Small businesses are bearing the brunt of the economic shut-down as a result of COVID-19. In a recent interview on WLOS News 13, Center for the Study of Free Enterprise Director Dr. Edward Lopez spoke about the conditions affecting small business owners.
Recent reports such as this one by McKinsey Institute have focused attention on COVID-19’s impact on small business.
The authors combine four prominent surveys of business sentiment among the nation’s small and medium enterprises. Because these are each long-running surveys, we can compare results before COVID and since, sector by sector, and in this way get a feel for the still-emerging impact.
The small businesses getting pinched the hardest are those with some combination of: 1) they were already in poor condition or close to it before the pandemic; 2) they rely on foot traffic especially retail, accommodations, and food services; 3) they have limited options for adapting to changing consumer patterns and government restrictions.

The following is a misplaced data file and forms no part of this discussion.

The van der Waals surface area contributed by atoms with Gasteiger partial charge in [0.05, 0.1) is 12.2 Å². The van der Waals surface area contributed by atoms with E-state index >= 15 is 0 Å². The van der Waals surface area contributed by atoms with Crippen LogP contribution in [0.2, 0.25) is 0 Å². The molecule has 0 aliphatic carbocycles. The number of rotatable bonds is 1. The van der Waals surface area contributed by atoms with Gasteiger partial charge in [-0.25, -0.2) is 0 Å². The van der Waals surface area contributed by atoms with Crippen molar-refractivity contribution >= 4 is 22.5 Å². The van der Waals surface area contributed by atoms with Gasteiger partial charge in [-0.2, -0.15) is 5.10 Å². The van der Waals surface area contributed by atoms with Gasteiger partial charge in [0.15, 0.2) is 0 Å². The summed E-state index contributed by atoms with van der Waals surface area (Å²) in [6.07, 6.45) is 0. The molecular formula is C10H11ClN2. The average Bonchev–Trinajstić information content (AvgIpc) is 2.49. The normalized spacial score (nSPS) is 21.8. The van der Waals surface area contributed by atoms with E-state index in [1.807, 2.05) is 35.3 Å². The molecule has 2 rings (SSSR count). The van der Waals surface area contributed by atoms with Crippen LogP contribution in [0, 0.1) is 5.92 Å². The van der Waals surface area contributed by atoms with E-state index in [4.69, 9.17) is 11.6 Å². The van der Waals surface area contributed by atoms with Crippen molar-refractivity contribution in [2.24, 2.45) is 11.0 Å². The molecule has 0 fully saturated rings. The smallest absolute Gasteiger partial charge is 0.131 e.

McKinsey Institute estimates that 1.7 million small businesses employing 20 million people are highly vulnerable and at risk for permanent closure due to the pandemic.
Yet not all sectors are being hit hard, and some are relatively unaffected. The McKinsey study shows things to be relatively stable and potentially improving in sectors like finance and insurance, professional services, construction, and to some extent also real estate, administrative support, and manufacturing jobs.
That 1.7 million estimate does not account for the temporary safety net provided by the Paycheck Protection Program, either, troubled as it has been.
So the outlook on small business in the short term is mixed. There will be lots of pain with every small business closure that happens as a result of the pandemic and lockdowns. Yet small businesses in America are also resilient. And small business has a way of re-emerging and adapting itself after a crisis, and shaping itself to changing lifestyles. So the outlook on small business in the long term can be positive.
People might not know it, but in Western North Carolina manufacturing accounts for about 20 percent of the economy’s production. And professional services employment had been on a positive trend before the pandemic. We also have a long-term advantage insofar as consumer habits are shifting permanently toward more outdoor activities.
You can check out detailed info about the WNC economy at our North Carolina Data Dashboard. Soon we will be sharing results of our studies as part of our COVID-19 Research Initiative, including a study on the county-by-industry impact of COVID and Governor Cooper’s executive orders.